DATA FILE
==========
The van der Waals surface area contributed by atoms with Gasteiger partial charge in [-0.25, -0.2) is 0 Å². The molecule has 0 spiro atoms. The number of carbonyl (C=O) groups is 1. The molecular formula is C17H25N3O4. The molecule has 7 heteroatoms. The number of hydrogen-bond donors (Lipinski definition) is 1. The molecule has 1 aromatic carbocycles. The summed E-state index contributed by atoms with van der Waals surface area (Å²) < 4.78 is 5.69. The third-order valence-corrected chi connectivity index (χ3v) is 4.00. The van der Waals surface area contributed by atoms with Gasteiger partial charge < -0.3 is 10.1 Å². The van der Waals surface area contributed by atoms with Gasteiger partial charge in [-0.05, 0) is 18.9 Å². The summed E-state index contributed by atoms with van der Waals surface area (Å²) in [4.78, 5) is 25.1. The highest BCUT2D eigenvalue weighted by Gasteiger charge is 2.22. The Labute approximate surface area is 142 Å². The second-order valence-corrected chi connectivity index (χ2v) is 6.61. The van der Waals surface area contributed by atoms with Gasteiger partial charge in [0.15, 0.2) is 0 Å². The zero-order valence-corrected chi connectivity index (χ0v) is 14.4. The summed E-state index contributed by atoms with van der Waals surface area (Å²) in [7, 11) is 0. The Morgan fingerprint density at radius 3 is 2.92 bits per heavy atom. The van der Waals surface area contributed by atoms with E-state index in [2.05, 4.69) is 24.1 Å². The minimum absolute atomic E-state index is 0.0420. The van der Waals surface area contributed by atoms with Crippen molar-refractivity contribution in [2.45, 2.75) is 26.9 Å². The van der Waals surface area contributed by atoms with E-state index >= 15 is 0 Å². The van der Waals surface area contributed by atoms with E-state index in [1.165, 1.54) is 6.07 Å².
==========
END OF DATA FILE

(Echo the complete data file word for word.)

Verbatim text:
The van der Waals surface area contributed by atoms with Gasteiger partial charge in [-0.25, -0.2) is 0 Å². The molecule has 0 spiro atoms. The number of carbonyl (C=O) groups is 1. The molecular formula is C17H25N3O4. The molecule has 7 heteroatoms. The number of hydrogen-bond donors (Lipinski definition) is 1. The molecule has 1 aromatic carbocycles. The summed E-state index contributed by atoms with van der Waals surface area (Å²) < 4.78 is 5.69. The third-order valence-corrected chi connectivity index (χ3v) is 4.00. The van der Waals surface area contributed by atoms with Gasteiger partial charge < -0.3 is 10.1 Å². The van der Waals surface area contributed by atoms with Gasteiger partial charge in [-0.05, 0) is 18.9 Å². The summed E-state index contributed by atoms with van der Waals surface area (Å²) in [4.78, 5) is 25.1. The highest BCUT2D eigenvalue weighted by Gasteiger charge is 2.22. The Labute approximate surface area is 142 Å². The second-order valence-corrected chi connectivity index (χ2v) is 6.61. The van der Waals surface area contributed by atoms with Gasteiger partial charge in [0.15, 0.2) is 0 Å². The zero-order valence-corrected chi connectivity index (χ0v) is 14.4. The summed E-state index contributed by atoms with van der Waals surface area (Å²) in [7, 11) is 0. The Morgan fingerprint density at radius 3 is 2.92 bits per heavy atom. The van der Waals surface area contributed by atoms with E-state index in [2.05, 4.69) is 24.1 Å². The minimum absolute atomic E-state index is 0.0420. The van der Waals surface area contributed by atoms with Crippen molar-refractivity contribution in [2.45, 2.75) is 26.9 Å². The van der Waals surface area contributed by atoms with E-state index >= 15 is 0 Å². The van der Waals surface area contributed by atoms with E-state index in [1.165, 1.54) is 6.07 Å².